Other options this time of year include resident smallmouth bass found in many of the same trout drainages. These guys are a blast and in lower summer flows tossing poppers around rockpiles or log jams can bring out the smallies in a hurry. Wild brook trout streams also provide summer angling opportunities. Most of these are small, mountain creeks with good canopy and steep drainages that rarely see 60 degrees, let alone 70. 


Tight Lines,


 - D   








Are wild trout really that different?

Posted on May 13, 2020 at 10:40 AM Comments comments (0)



An obviously stream-born fish



I've been asked before on numerous occassions whether or not wild trout are truly different than stocked fish, and my answer has always been resondingly yes. In nature and appearance, wild fish are different and should be held to a different standard. I've seen anglers post pictures of giant trout with worn fins from a creek that, if left to its own devices, would struggle to produce even an upper teens fish. I've heard anglers brag of fifty fish days from single pools that without man's hand should hold in total perhaps ten fish scattered throughout. I've driven past lines of cars parked next to a stream because the hatchery truck was just there a day or two ago. These are the obvious answers to the question. But it might not be the only perspective to use.

Fishing wise, I find that streams that offer wild trout fish better throughout the year, season in season out. There's a reason to it. Stocked trout, particulary stocked catchable adults, are a put and take fishery. The hatchery truck puts them in. Anglers, including feathered ones and other predators, take them. And the stream is once again largely barren. When the state stocks even high numbers of catchable fish in a stream that isn't protected by catch and release regulations or gear restrictions, it doesn't take long for the stocked fish to vanish.

While it is true that long term holdover trout can take up residence in a stream, even a system that experiences heavy pressure, and offer some fishing opportunities once the bulk of the fish are removed, there are fewer of these fish than the wild trout densities in even moderately productive wild streams. All you need to do to confirm this is fish a stretch of stocked trout water in late June or early July, water that looks on the surface very productive to trout. Rocky bottomed, in-river structure, feeding lanes, perhaps even bugs coming off in the evenings. The only thing that's missing is the trout.

Wild stream trout, however, need to maintain resident populations sufficient enough to populate a watershed, meaning that in systems where wild trout are, wild trout are present somewhere in the system every day throughout the year. They offer fishing opportunities long after the the local stocked systems peter out from catch and kill. This is what truly makes these systems special, and worth protecting- the wild fish in these systems are worth more swimming in the river than frying in a pan. Though it is true that without the stocking efforts, opportunities for fishing trout in our general region would be more limited, places where trout are thriving without stocking efforts adds to overall angling opportunity. This is what truly makes wild trout different than a stocked fish- they live in the watersheds that are healthy enough to provide productive, though perhaps challenging, angling year round, not simply in the days or weeks after the hatchery truck drove by.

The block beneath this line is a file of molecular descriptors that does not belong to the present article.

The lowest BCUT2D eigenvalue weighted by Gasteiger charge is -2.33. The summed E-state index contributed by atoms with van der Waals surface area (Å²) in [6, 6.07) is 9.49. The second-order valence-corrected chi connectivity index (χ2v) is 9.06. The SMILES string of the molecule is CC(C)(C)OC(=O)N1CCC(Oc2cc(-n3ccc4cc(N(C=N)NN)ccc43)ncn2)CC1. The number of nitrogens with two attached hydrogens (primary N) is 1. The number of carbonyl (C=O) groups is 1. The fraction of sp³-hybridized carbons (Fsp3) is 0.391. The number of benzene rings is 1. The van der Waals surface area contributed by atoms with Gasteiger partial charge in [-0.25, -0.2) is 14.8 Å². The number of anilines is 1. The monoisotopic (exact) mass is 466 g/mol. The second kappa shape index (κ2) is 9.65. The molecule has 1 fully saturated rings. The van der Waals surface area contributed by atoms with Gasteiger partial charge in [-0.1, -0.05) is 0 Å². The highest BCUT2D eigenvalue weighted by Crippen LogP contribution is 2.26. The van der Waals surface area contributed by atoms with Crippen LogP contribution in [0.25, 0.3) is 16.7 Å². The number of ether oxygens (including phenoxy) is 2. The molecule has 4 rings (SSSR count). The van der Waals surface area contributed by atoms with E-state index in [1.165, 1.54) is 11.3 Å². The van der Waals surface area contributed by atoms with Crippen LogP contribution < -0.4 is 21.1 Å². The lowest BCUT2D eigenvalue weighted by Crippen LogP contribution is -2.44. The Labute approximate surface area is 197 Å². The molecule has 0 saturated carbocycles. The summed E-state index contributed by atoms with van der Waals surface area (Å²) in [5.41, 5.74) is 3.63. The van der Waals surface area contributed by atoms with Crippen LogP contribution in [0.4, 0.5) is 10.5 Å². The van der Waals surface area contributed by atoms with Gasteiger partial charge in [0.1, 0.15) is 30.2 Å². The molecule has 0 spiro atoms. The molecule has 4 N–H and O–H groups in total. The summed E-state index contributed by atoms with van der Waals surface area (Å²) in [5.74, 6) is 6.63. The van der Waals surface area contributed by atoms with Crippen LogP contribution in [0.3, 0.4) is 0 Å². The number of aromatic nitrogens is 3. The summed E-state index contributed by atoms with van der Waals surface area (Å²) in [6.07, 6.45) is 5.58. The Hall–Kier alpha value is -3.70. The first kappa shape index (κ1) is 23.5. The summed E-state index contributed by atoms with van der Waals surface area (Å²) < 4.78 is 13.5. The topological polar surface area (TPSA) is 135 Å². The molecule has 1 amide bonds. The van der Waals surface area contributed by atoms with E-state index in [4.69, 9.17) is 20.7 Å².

Goodbye Steelhead Hello Trout

Posted on May 4, 2020 at 8:00 AM Comments comments (0)


Solid low-20's on meat


Got everything opened up at the PA cabin over the weekend and hit the river hard. It was worth it. The trout were acting trouty. Throwing the big stuff we moved probably fifty good sized fish. Lots of follows. Lots of swipes. Some real nice eats. Saw three bears on the river (didn't get a picture as it was a quick sighting unfortunately). I even caught two nice ones- one wading the first evening I was up there and a second that broke my rod on the hookset. Jeff and Matt all stuck really nice fish, including a couple really good rainbows. We'll be running trout trips in May and June. God I love trout fishing.




Good one on a double Ry-Snack 




Rainbow close to 20 





Matt with a pretty brown





And a solid rainbow





We floated through a snowstorm of caddis and picked up some hitchhikers





Jeff stuck the biggest fish on a double deceiver





This was a rod-breaker





The red on this adipose fin




Tying the Ry-Snack

Posted on April 6, 2020 at 10:30 AM Comments comments (0)


We just love big, wild brown trout. Like this one.




Which is why we tie and fish things like this- the Ry-Snack.